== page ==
Ed Tech People Are on the Side of the Professors

Did you read Dan Berrett's piece "In for Nasty Weather" in yesterday's (5/16) edition of IHE?

May 16, 2011

Did you read Dan Berrett's piece "In for Nasty Weather" in yesterday's (5/16) edition of IHE?

I'm sure that this article will be discussed, debated and reflected upon widely on campus. What Berrett did not touch much upon is technology, and the role of technology in changing both teaching and learning at our institutions, and in altering how faculty do their jobs. We can, and should, debate where technology has been a force for good or ill in academic life and learning. Beyond this debate, however, I'd like to modestly offer to speak for my tribe of educational technology professionals in affirming to our faculty colleagues that we are on their side.

If you work for a long enough time at the intersection of learning and technology, you figure out a few things about faculty:

  • The overwhelming proportion of variation in a courses quality is explained by faculty performance. Great teachers make great courses. Period. We can partner with faculty to provide technology platforms and tools that help large lecture classes feel and act like smaller seminar classes, or we can provide mechanisms to allow for hybrid or online courses, but the course quality always comes down to the faculty.
  • The job of people who work in educational technology is to partner with our faculty colleagues to help them do more of what they love best about teaching, and do less of what they do not like or are not good at. Usually, this means taking care of the logistics and the infrastructure of courses. Always this process involves understanding the teaching and learning goals and objectives of the faculty member, and trying to offer options (sometimes via technology, sometimes not) so they can best meet these goals.
  • The vast and overwhelming majority of the faculty that we work with as educational technologists are people who are completely and totally dedicated to the art and science of teaching. Perhaps we see a self-selected group, as faculty who are not focused on teaching will not seek our services out (or join our new programs). No matter, as we always have more potential faculty partners to work on course development and design then we have hours in the day. Courses with robust technology elements, or those delivered taking advantage of hybrid tools, will often be the best courses as these technology inputs are a signal for faculty engagement and passion. In other words, these courses would be great without us.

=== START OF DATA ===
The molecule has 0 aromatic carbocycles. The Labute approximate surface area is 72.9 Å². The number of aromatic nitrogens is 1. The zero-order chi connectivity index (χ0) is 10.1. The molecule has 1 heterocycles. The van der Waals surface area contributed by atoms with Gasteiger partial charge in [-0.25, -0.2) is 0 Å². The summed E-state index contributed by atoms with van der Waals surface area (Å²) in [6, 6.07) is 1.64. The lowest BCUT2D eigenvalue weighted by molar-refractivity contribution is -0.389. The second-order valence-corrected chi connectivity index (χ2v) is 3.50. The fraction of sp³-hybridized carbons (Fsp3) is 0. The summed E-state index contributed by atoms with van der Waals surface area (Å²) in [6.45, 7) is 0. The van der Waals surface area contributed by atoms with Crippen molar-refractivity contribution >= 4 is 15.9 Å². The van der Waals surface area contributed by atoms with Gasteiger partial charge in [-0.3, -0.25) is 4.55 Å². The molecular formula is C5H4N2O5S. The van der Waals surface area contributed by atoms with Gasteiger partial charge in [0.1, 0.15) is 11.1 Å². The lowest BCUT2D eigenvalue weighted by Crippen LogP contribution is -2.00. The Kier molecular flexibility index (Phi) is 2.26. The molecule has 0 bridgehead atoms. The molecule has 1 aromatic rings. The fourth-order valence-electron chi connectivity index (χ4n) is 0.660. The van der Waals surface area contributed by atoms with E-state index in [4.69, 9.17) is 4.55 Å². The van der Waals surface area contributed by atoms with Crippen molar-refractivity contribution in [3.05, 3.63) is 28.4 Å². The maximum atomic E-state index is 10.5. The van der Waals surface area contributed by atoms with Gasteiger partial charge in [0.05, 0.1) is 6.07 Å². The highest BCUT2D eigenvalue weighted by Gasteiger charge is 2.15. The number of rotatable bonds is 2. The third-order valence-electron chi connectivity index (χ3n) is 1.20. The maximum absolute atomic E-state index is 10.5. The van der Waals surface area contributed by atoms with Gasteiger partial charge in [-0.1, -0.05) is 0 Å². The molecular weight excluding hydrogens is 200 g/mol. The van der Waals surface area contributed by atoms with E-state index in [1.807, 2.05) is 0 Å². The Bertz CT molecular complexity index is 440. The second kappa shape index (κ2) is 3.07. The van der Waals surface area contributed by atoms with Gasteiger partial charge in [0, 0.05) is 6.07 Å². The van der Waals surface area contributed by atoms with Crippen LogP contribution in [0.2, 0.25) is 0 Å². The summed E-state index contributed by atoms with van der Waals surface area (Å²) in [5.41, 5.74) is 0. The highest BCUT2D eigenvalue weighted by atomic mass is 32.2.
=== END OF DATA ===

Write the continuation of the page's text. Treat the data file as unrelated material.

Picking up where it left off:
• Educational technologists are faculty caste blind. We equally love and will partner with part-time adjuncts and full-professors, teaching grad students and teaching provosts. For us, the coin of the realm is a passion to educate and a willingness to invest time and energy with us ed tech folks as colleagues. Adjuncts may be disadvantaged by the lack of office space, but they should not be disadvantaged by a lack of ed tech collaboration and assistance.
  • While we love working with adjuncts, visitors, and people just starting their teaching careers - some of our best partners are our tenured colleagues. I've seen time and time again that people with tenure are willing to take more risks in their teaching, and devote more time to the craft. In many places, the toughest time to innovate and experiment in the classroom is when folks are on the tenure track. Teaching innovation and experimentation is time and energy consuming, and comes with downside risks. Tenured faculty have the advantages of wisdom and experience, and are often in the best position to bring new practices and methods to courses (particularly large courses), and then spread these innovations to other courses.
  • Good teaching is never commoditized, and the best teachers involve their students in their research and writing. One of the best reasons for an institution to invest in faculty research is that those faculty who are creating knowledge are usually the best teachers. We need to involve more faculty in the roles of knowledge creators, and work towards moving more of our courses into a mode of student-faculty synthesis and discovery.

Ed tech folks, what points would you add to (or dispute), from this list?

Faculty, how can us folks who work on the educational technology side better partner with you so that being a professor remains "one of the all-time great jobs"?


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